Of the information that the companies did hand over, some came in formats that were difficult to analyze. Researchers said that in many cases, information was provided in duplicate and triplicate, or was incomplete or corrupted. That meant it took months just to catalog and clean up before it could be studied.
In a statement, Nu Wexler, a Google spokesman, said, “We conducted an in-depth investigation across multiple product areas, and provided a detailed and thorough report to investigators.” He added that neither YouTube nor Google allowed people to target an audience by race.
Twitter said it was committed to transparency and had improved its work with researchers. “Our singular focus is to improve the health of the public conversation on our platform,” said Katie Rosborough, a spokeswoman.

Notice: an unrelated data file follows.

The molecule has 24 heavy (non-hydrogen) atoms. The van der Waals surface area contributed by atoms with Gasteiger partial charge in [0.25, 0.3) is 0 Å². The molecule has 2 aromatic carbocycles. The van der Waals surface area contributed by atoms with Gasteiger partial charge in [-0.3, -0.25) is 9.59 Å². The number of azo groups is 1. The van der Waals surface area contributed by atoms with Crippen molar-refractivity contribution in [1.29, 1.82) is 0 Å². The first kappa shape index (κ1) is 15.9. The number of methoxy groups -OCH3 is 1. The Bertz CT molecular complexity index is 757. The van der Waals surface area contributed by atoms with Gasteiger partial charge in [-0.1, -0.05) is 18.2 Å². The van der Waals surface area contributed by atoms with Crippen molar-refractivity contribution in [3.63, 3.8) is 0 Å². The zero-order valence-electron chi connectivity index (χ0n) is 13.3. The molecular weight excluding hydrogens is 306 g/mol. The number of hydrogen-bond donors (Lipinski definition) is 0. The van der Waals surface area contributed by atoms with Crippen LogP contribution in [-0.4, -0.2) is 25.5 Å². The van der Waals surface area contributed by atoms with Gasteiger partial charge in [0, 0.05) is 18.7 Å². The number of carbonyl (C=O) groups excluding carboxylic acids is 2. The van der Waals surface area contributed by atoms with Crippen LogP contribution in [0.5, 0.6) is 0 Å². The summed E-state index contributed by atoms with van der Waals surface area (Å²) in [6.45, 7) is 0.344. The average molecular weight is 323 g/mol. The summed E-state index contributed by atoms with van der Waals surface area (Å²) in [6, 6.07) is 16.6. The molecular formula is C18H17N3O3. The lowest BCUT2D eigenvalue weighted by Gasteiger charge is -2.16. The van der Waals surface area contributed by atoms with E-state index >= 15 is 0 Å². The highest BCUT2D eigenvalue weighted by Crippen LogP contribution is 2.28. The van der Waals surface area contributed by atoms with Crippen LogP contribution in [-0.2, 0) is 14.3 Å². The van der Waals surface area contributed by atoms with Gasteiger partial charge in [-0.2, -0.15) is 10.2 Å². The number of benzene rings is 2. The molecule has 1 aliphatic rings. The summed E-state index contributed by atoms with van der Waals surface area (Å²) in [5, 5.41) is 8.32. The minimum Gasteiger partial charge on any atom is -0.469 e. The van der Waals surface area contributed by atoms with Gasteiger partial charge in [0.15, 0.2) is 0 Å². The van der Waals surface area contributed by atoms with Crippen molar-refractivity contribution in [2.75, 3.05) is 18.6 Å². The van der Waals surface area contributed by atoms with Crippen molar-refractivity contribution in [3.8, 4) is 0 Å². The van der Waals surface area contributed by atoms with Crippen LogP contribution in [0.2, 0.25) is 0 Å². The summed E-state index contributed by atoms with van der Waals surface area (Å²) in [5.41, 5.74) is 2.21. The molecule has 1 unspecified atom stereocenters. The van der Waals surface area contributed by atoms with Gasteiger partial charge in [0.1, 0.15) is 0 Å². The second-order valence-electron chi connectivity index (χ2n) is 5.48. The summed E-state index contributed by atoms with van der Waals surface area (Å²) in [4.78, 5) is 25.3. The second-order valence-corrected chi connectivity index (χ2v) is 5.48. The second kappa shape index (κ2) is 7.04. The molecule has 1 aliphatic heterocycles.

A spokesman for Facebook, Matt Steinfeld, said it “provided thousands of ads and pieces of content to the Senate Select Committee on Intelligence for review and shared information with the public about what we found.”
On Monday in Washington, lawmakers lashed out at the tech companies for hiding the ball.
“For many months we urged the social media companies to undertake such a crosscutting analysis without success, even as we made as much of their data as public as possible,” said Representative Adam Schiff, a Democrat from California. He said the companies’ reluctance to look deeply at Russian interference “made our task far more difficult than it should have been.”